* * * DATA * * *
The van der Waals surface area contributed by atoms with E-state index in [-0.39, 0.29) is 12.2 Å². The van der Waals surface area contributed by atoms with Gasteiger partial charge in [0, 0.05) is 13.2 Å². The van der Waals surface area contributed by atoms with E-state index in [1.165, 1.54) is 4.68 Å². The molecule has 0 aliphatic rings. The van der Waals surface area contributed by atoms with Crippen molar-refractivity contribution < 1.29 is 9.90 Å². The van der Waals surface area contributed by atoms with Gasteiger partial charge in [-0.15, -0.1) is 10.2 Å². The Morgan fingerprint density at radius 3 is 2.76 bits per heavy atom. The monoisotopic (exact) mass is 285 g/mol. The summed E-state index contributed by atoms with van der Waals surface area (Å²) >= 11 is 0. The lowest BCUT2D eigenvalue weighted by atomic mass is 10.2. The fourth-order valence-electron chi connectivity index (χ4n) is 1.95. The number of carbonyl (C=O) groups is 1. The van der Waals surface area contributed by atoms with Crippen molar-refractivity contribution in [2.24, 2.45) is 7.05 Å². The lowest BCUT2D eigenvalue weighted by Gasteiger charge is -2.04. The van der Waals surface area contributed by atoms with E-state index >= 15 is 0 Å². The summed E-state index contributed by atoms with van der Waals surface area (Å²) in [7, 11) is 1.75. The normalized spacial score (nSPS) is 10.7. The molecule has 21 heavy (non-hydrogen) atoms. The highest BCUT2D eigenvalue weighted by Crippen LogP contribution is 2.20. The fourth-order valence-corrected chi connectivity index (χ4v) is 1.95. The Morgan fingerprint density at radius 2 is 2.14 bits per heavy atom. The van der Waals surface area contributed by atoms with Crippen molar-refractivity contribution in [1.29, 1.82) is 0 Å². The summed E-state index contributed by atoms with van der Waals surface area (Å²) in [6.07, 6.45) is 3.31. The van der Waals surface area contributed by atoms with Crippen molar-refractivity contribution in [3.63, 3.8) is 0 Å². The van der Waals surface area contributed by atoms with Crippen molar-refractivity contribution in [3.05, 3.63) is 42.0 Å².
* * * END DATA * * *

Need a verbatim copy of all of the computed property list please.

The van der Waals surface area contributed by atoms with E-state index in [-0.39, 0.29) is 12.2 Å². The van der Waals surface area contributed by atoms with Gasteiger partial charge in [0, 0.05) is 13.2 Å². The van der Waals surface area contributed by atoms with E-state index in [1.165, 1.54) is 4.68 Å². The molecule has 0 aliphatic rings. The van der Waals surface area contributed by atoms with Crippen molar-refractivity contribution < 1.29 is 9.90 Å². The van der Waals surface area contributed by atoms with Gasteiger partial charge in [-0.15, -0.1) is 10.2 Å². The Morgan fingerprint density at radius 3 is 2.76 bits per heavy atom. The monoisotopic (exact) mass is 285 g/mol. The summed E-state index contributed by atoms with van der Waals surface area (Å²) >= 11 is 0. The lowest BCUT2D eigenvalue weighted by atomic mass is 10.2. The fourth-order valence-electron chi connectivity index (χ4n) is 1.95. The number of carbonyl (C=O) groups is 1. The van der Waals surface area contributed by atoms with Crippen molar-refractivity contribution in [2.24, 2.45) is 7.05 Å². The lowest BCUT2D eigenvalue weighted by Gasteiger charge is -2.04. The van der Waals surface area contributed by atoms with E-state index >= 15 is 0 Å². The summed E-state index contributed by atoms with van der Waals surface area (Å²) in [7, 11) is 1.75. The normalized spacial score (nSPS) is 10.7. The molecule has 21 heavy (non-hydrogen) atoms. The highest BCUT2D eigenvalue weighted by Crippen LogP contribution is 2.20. The fourth-order valence-corrected chi connectivity index (χ4v) is 1.95. The Morgan fingerprint density at radius 2 is 2.14 bits per heavy atom. The van der Waals surface area contributed by atoms with Crippen molar-refractivity contribution in [1.29, 1.82) is 0 Å². The summed E-state index contributed by atoms with van der Waals surface area (Å²) in [6.07, 6.45) is 3.31. The van der Waals surface area contributed by atoms with Crippen molar-refractivity contribution in [3.63, 3.8) is 0 Å². The van der Waals surface area contributed by atoms with Crippen molar-refractivity contribution in [3.05, 3.63) is 42.0 Å².